Edith was born in New York in 1869 and lived on Park Avenue with her parents, George and Julia Bowdoin, and older siblings, Temple and Fanny. During summers they resided in Bar Harbor at "La Rochelle" on West Street. Her father built the stately brick home in 1902. Upon his death in 1913, Edith inherited all of his property in Bar Harbor. Upon the death of her mother two years later, she inherited their Park Avenue home. Her brother and sister were already deceased.
Photo: David Goodrich
In Maine Edith was Vice President of the ASPCA of Hancock County. She ensured water was available to horses by placing pails at watering spots throughout the county. The pails had the words "SPCA -- WATER YOUR HORSES." A New York Times article described her activity this way: "Miss Bowdoin has seen to it that on every road on the island of Mount Desert, where spring or brook flows, pails for the watering horses and cups for drinking have been placed, and this system has been gradually extended over the whole of Hancock County. Several men are employed by Miss Bowdoin in looking after this system, and pails and cups, conspicuously lettered with neat little signs, are put up by the roadside at short intervals."*2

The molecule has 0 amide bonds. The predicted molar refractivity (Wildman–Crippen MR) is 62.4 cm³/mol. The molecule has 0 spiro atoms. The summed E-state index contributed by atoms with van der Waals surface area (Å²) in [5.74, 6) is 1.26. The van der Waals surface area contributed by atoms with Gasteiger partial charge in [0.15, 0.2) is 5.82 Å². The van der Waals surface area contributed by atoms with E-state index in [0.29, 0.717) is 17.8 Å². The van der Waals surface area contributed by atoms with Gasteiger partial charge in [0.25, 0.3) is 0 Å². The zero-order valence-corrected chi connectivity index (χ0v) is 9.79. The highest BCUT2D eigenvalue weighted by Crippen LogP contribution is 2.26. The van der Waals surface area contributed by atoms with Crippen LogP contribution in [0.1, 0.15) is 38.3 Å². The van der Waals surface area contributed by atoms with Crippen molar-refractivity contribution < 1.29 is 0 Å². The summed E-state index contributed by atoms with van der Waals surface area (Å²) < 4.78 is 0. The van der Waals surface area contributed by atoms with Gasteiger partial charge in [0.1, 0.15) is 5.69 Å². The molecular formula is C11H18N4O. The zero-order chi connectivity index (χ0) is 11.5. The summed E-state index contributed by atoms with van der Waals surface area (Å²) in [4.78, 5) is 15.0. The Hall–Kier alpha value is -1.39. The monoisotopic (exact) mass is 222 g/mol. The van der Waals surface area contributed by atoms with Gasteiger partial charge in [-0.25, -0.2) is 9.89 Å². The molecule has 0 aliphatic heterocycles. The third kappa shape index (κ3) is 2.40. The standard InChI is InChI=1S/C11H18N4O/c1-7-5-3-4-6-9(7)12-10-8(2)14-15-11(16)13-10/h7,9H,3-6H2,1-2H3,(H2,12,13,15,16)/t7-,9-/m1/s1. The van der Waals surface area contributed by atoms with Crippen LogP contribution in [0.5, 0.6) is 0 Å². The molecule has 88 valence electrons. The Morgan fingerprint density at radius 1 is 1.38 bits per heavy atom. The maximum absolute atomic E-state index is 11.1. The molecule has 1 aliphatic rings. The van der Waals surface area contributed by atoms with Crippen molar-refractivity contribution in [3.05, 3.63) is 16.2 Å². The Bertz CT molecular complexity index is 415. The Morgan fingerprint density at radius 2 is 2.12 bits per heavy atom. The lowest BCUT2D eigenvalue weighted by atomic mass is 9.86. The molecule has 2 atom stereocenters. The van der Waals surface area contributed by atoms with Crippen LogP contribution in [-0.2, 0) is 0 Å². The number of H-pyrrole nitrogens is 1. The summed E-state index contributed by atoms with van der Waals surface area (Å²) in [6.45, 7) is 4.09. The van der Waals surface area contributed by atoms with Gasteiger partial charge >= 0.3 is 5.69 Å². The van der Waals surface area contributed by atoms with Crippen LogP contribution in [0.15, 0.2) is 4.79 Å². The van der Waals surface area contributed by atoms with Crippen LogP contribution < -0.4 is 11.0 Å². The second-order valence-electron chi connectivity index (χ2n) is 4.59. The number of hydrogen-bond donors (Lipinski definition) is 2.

in Acadia National Park west of the Great Head parking lot
(N44° 17.792' W068° 14.360')
near the south end of Sargeant Drive in Northeast Harbor
(N44° 18.956' W068° 18.307')
Last month Southwest Harbor approved a restored horse trough for placement at Harbor House on Main Street.
2 New York Times. June 29, 1913, p. 20.
3 The Living Past by Virginia Somes-Sanderson. Beech Hill Publishing Co., Mount Desert, Maine. 1982, p. 281.